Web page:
The current housing market is causing a lot of strain on the economy, writes Jacob Hamlin.
CHRIS & ANNETTE SCHNACK
Remember what Grandma told you, look after the pennies and the pounds will look after themselves, write Chris and Annette Schnack.
A fix for the New Zealand economy seems so mind-numbingly simple when there is no asset-backing of our currency, writes Derek Watt.
We need a fair society, so that people have a reasonable chance to succeed and are motivated to try to do better, writes Eduard Vaks.
Today's children are tomorrow's nation; so why are we not focusing our attention on their future? Natalie Cozens asks.
It is no secret that the more people that have jobs, the more money people have to throw around.
NZ dollar needs to be aggressively devalued until overseas corporations find propping up Kiwi companies untenable, writes Albert Lindsey.
Susan Hutt believes the economy can be fixed by lowering the retirement age and means testing Super.
Closer links with Australia could strengthen the economies of both countries, writes Steve Wells.
Since National took over, New Zealand has slid into deficit and the gap between rich and poor has widened, writes Chris McLaughlin.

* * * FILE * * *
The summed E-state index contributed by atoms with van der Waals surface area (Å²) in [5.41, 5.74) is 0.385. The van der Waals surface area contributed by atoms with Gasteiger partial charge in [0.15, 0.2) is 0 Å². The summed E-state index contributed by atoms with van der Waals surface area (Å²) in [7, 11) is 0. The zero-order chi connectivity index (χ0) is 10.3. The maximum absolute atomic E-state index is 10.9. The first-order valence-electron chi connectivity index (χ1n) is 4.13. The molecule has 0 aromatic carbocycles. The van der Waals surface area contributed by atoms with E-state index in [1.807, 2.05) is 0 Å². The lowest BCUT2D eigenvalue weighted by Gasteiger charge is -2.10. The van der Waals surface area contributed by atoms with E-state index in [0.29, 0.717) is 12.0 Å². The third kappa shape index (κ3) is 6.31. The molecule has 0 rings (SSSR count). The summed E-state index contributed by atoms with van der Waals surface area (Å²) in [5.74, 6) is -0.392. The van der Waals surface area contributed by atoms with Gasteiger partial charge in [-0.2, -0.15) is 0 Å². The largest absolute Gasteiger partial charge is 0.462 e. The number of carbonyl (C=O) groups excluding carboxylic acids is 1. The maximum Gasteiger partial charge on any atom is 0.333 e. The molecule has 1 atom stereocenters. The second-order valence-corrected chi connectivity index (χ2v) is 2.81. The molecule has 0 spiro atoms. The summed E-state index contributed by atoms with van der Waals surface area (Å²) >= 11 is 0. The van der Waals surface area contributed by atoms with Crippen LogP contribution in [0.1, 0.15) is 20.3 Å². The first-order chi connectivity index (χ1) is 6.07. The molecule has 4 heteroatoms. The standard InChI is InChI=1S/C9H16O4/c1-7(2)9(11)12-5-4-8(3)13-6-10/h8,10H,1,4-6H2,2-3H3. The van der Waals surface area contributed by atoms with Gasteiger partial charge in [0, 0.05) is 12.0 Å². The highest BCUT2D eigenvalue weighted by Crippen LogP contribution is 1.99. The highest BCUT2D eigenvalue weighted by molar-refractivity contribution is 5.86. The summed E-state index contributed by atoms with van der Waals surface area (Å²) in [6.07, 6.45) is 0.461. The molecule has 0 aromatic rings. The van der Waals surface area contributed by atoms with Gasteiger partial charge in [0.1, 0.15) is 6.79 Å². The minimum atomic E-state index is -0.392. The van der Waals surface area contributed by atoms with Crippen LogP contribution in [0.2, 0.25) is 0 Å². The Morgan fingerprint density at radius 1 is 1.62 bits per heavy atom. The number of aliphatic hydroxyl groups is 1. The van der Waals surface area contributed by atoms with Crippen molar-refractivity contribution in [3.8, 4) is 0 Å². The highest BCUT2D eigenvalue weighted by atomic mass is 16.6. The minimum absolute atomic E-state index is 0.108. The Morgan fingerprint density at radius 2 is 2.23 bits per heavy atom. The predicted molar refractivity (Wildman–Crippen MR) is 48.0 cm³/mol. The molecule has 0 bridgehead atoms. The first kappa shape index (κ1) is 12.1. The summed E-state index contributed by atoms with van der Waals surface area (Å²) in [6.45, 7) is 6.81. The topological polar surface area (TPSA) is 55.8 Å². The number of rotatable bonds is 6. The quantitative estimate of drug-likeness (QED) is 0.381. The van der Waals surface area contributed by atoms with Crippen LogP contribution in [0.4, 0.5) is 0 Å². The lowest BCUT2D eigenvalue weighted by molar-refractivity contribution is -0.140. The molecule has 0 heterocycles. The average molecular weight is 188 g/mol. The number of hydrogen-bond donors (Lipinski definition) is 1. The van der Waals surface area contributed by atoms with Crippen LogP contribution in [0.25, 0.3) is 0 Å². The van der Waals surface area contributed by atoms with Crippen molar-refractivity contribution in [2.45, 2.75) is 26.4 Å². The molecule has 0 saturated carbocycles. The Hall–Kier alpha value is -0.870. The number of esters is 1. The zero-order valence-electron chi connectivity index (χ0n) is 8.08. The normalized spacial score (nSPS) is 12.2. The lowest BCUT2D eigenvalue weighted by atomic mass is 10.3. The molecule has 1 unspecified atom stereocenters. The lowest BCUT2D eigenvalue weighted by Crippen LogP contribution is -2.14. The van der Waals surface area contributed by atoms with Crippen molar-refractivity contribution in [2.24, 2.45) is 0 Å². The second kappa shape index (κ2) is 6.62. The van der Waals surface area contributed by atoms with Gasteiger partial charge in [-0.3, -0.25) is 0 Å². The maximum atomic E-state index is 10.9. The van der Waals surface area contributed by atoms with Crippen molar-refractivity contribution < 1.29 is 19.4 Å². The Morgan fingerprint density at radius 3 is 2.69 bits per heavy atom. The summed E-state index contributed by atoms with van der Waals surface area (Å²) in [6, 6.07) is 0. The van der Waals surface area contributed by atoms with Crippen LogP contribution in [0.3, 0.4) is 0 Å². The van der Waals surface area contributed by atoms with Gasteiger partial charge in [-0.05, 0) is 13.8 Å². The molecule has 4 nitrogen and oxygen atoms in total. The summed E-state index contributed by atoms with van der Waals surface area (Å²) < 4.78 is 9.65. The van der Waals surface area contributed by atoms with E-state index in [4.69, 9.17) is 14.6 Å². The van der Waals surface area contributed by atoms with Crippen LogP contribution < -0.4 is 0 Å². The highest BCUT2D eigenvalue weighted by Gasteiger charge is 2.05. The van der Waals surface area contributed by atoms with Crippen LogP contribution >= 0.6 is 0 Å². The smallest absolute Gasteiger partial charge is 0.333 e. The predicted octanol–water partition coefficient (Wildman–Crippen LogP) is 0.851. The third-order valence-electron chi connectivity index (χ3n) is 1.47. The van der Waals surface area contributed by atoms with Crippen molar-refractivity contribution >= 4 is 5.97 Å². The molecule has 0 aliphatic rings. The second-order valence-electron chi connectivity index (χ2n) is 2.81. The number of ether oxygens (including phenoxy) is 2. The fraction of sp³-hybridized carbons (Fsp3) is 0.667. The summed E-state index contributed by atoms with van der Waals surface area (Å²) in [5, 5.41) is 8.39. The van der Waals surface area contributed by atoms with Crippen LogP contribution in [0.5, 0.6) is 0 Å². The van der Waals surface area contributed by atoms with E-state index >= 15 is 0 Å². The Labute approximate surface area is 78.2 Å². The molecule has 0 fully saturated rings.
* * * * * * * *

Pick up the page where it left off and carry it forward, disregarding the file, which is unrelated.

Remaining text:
Socialism is great until the money runs out and that time has come, writes John Rowan.
The economy and families would be given a boost if more people helped encourage part-timer workers, writes a mum of two.
A 30-hour working week isn't a new idea. What Rodolfo Rupp describes is a way to accomplish it.
When dealing with the economy, it is difficult to pull a string without affecting something else, writes Diego Martin.
New Zealanders needs to appreciate what they have and focus on the strengths which can build our economy.
Parents in New Zealand have to choose whether to work more and suffer, or rely on the Government and be better off, writes Alexia Welsh.
In a collaborative, caring community people do better and true prosperity grows, writes Clive McKegg.
The economy cannot be fixed without a fundamental change to the social system, writes Daniel Talis.
We need to invest in infrastructure, lower the dollar, scrap GST ... and legalise marijuana, writes Nick Forrest.